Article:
We spent a day at La Digue and enjoyed exploring the island by bike. The things that left the biggest impression was the old Copra mill which demonstrated the traditional method of milling the coconuts to produce the coconut oil, an old cemetery, and the beaches. We loved the quiet Anse Cocos Beach on the South side of the island, but if you only visit one beach in La Digue, make it the famous white sand beach of Anse Source D’Argent with the giant granite boulders (see featured image). It will take your breath away!
5 unique unspoiled Seychelles islands that should be on your itinerary
The next five islands are all within a pretty easy reach from Praslin and you will find plenty of local companies offering to bring you there. Despite that, the islands are not mass tourism destinations and you will have plenty of opportunities to see lots of wildlife, swim on desolate beaches, and enjoy a more authentic travel experience than on the main islands.
Grande Soeur and Petite Soeur
The sister islands are amongst the best preserved and unspoilt islands in the Seychelles as they escaped any form of development. The two islands are also home to a nesting sea turtle population.
Petite Soeur is surrounded by a reef and can only be accessed when the sea is particularly calm.
Grande Soeur is a private island allowing a small number of day visitors. It’s an exceptional place with an amazing pristine beach, tall palm trees, impressive granite boulders, and giant turtles roaming around. The interior of the small island looks like it could be a set from a Jurassic Park movie. It’s like being back in prehistoric times.
We spent a couple of hours on the Grande Soeur and had the best time ever. It’s an island with the very best of the Seychelles in one place. We went swimming in the travel-brochure-like beach, walked around the giant tortoises in the most amazing landscape one can imagine, had a bbq lunch on the beach, sat on a palm tree watching the passing boats, and paddled in the sea with hundreds of colourful fish swimming around our feet.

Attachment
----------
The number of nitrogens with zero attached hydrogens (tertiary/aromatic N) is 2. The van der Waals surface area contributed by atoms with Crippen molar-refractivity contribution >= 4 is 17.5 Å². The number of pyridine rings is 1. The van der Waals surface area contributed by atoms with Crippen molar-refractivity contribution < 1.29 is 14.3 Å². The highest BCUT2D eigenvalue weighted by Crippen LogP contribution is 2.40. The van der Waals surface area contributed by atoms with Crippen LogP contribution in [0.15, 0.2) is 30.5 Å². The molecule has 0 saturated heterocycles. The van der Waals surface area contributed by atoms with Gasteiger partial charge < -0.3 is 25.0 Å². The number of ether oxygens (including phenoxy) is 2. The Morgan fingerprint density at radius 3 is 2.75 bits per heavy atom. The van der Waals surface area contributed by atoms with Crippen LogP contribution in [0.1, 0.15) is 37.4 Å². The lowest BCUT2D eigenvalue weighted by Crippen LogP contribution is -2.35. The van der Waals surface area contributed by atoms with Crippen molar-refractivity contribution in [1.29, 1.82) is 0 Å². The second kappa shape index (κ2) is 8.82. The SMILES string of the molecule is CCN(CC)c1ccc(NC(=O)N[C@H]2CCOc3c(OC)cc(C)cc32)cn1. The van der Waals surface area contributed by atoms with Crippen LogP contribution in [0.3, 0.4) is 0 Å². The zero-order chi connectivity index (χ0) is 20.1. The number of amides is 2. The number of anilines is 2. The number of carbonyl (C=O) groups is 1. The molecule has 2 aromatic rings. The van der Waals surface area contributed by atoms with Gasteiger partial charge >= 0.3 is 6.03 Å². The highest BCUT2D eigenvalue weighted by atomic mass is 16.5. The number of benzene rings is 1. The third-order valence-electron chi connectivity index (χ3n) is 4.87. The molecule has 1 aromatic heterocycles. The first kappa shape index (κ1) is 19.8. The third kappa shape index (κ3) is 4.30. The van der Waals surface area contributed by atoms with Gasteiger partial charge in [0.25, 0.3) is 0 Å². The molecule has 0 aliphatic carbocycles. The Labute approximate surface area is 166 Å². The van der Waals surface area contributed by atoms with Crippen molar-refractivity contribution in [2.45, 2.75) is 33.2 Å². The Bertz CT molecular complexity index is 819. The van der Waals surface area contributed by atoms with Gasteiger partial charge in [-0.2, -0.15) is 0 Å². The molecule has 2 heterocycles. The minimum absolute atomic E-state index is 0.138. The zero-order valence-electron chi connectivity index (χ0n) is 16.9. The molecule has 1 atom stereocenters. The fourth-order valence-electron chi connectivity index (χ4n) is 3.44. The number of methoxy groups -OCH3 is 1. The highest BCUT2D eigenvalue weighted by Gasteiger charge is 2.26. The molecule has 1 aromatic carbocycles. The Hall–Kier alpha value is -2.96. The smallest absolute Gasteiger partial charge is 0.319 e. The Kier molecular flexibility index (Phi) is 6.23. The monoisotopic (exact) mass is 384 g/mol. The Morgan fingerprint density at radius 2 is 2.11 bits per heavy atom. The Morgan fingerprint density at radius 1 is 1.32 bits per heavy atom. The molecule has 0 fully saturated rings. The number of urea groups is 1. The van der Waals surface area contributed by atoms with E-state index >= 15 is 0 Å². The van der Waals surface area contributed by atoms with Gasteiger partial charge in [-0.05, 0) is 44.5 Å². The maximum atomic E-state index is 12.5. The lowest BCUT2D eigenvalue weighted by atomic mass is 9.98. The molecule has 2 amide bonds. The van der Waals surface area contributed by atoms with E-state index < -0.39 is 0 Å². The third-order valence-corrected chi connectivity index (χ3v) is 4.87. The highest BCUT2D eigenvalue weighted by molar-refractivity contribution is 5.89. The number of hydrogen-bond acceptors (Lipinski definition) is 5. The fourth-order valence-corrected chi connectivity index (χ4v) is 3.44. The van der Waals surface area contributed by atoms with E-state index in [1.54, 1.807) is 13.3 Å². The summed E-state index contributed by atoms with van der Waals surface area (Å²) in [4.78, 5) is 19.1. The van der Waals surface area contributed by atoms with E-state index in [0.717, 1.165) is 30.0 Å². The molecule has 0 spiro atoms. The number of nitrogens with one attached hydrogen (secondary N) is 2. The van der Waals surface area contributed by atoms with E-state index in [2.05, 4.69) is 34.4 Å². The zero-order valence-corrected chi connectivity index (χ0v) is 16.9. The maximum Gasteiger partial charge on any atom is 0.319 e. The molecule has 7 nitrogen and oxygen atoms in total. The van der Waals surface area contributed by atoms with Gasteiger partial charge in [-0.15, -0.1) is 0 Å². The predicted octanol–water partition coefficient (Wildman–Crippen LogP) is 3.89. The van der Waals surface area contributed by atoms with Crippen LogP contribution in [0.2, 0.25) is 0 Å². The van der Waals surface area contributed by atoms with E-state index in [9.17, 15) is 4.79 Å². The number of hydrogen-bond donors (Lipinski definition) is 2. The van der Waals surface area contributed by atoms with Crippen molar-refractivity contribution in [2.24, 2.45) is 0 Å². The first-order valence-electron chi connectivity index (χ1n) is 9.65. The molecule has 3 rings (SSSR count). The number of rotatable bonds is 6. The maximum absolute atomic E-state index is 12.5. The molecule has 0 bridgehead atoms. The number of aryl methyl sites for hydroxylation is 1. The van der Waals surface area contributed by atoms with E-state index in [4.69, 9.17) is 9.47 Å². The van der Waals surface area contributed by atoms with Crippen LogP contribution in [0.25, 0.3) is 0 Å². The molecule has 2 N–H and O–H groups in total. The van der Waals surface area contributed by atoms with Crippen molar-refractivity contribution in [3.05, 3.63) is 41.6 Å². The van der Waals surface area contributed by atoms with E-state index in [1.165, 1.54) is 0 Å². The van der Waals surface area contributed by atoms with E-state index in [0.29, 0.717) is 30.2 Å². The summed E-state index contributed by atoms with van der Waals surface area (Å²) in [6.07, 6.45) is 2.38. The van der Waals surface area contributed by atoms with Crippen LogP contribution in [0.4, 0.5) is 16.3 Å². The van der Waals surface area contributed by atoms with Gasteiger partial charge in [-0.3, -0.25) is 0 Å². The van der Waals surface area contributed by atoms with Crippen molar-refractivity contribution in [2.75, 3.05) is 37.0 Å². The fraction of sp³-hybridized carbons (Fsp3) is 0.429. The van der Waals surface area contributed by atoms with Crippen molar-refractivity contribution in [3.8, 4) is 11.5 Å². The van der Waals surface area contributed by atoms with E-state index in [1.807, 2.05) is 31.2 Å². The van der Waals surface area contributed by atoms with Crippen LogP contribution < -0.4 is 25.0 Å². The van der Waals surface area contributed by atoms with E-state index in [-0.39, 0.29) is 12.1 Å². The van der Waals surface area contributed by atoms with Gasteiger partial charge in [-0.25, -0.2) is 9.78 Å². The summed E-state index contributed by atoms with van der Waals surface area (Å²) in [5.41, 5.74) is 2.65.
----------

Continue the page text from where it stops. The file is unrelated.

A once-in-a-lifetime experience, a day on Grande Soeur island was definitely the highlight of our trip to Seychelles.
Curieuse is a small granite island just a few kilometres from Praslin with a very unique biodiversity. Curieuse Marine National Park is a sanctuary to a big variety of flora and fauna including hundreds of giant tortoises, endemic birds, and coco de mer – the biggest nut in the world.
You can do a short hike on the island. One of the most interesting areas is the mangrove swamp which can be accessed by boardwalks. Look out for the giant crabs.
St. Pierre is a tiny granite islet with a handful of coconut palm trees. It’s a picture-perfect miniature island in the middle of the ocean. St. Pierre is considered as one of Seychelles best snorkeling locations. Although, I have to be honest with you, if snorkelling is one of the main reasons to visit Seychelles, you will be disappointed as the coral is mostly dead. On the positive side, you will see a wide variety of colourful fish and sea turtles, and not too many sharks hopefully.
Cousin or Cousine
Cousin Island Special Reserve is home to some of Seychelles rarest endemic birds and it’s a real birdwatcher’s paradise. It’s also a nesting site for hawksbill turtles.
Not to be missed, but be aware that this island is also mosquito paradise…